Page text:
The Bush Administration’s arrogance concerning eavesdropping on citizens without even a momentary thought given to warrants or any kind of civil liberties reminded me of another arrogant dictator (besides Big Brother):
I also caught this choice quote from an incredible essay with the title: Fear destroys what bin Laden could not by Robert Steinback of the Miami Herald:
President Bush recently confirmed that he has authorized wiretaps against U.S. citizens on at least 30 occasions and said he’ll continue doing it. His justification? He, as president — or is that king? — has a right to disregard any law, constitutional tenet or congressional mandate to protect the American people.
Is that America’s highest goal — preventing another terrorist attack? Are there no principles of law and liberty more important than this? Who would have remembered Patrick Henry had he written, “What’s wrong with giving up a little liberty if it protects me from death?”
There’s much more in this, and some of it is what I’ve been nearly screaming for the past 4 years, that America is not the same country that I knew. Steinback also says earlier:
…I would have expected such actions to provoke — speaking metaphorically now — mobs with pitchforks and torches at the White House gate. I would have expected proud defiance of anyone who would suggest that a mere terrorist threat could send this country into spasms of despair and fright so profound that we’d follow a leader who considers the law a nuisance and perfidy a privilege.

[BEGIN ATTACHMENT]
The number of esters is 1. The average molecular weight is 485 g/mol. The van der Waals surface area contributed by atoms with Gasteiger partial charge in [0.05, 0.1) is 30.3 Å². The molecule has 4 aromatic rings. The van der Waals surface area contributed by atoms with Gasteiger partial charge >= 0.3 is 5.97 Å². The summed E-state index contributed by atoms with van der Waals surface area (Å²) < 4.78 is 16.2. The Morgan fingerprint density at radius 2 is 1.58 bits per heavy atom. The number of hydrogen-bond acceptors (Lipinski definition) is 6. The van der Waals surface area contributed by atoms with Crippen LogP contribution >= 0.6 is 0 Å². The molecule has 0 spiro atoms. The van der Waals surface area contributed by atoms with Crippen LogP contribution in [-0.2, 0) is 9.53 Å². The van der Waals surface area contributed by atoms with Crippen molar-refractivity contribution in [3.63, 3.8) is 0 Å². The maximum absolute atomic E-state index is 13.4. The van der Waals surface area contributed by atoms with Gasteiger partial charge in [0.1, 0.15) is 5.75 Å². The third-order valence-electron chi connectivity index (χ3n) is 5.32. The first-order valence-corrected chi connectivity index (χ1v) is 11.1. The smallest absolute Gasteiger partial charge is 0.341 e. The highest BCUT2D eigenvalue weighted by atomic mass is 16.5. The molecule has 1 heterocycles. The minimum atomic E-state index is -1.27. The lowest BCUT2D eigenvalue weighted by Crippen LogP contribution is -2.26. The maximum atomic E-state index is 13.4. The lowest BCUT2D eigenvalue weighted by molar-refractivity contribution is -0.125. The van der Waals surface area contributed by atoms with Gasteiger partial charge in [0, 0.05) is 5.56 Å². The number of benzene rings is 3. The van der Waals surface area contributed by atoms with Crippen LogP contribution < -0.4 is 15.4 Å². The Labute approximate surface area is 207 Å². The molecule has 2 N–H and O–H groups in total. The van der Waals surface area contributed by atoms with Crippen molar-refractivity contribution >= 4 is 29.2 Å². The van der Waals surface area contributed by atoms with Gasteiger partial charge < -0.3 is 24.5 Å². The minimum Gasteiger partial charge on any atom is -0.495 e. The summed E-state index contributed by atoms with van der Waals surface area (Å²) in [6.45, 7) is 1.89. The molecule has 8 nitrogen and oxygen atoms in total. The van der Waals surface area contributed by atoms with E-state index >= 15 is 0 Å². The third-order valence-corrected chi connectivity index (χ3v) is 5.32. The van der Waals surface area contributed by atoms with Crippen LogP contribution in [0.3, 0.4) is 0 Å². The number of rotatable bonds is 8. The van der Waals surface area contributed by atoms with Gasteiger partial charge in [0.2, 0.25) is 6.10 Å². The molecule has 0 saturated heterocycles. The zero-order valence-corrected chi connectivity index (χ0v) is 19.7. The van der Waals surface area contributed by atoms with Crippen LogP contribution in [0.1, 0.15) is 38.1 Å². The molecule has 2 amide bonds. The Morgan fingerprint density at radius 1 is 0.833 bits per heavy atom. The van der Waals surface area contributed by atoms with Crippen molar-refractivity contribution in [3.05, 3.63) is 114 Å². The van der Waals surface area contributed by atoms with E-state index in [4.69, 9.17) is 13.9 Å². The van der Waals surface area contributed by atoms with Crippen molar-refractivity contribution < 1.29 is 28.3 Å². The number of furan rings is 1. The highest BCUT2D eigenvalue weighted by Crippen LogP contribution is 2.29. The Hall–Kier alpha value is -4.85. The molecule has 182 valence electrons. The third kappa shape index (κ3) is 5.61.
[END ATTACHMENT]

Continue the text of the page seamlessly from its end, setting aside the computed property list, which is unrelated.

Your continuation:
Never would I have expected this nation — which emerged stronger from a civil war and a civil rights movement, won two world wars, endured the Depression, recovered from a disastrous campaign in Southeast Asia and still managed to lead the world in the principles of liberty — would cower behind anyone just for promising to “protect us”.
It’s a call to arms. Is it too late for anyone to hear it?
PS: I noticed that this is my 100th posting in this blog. Guess I made it to triple digits by the end of the year!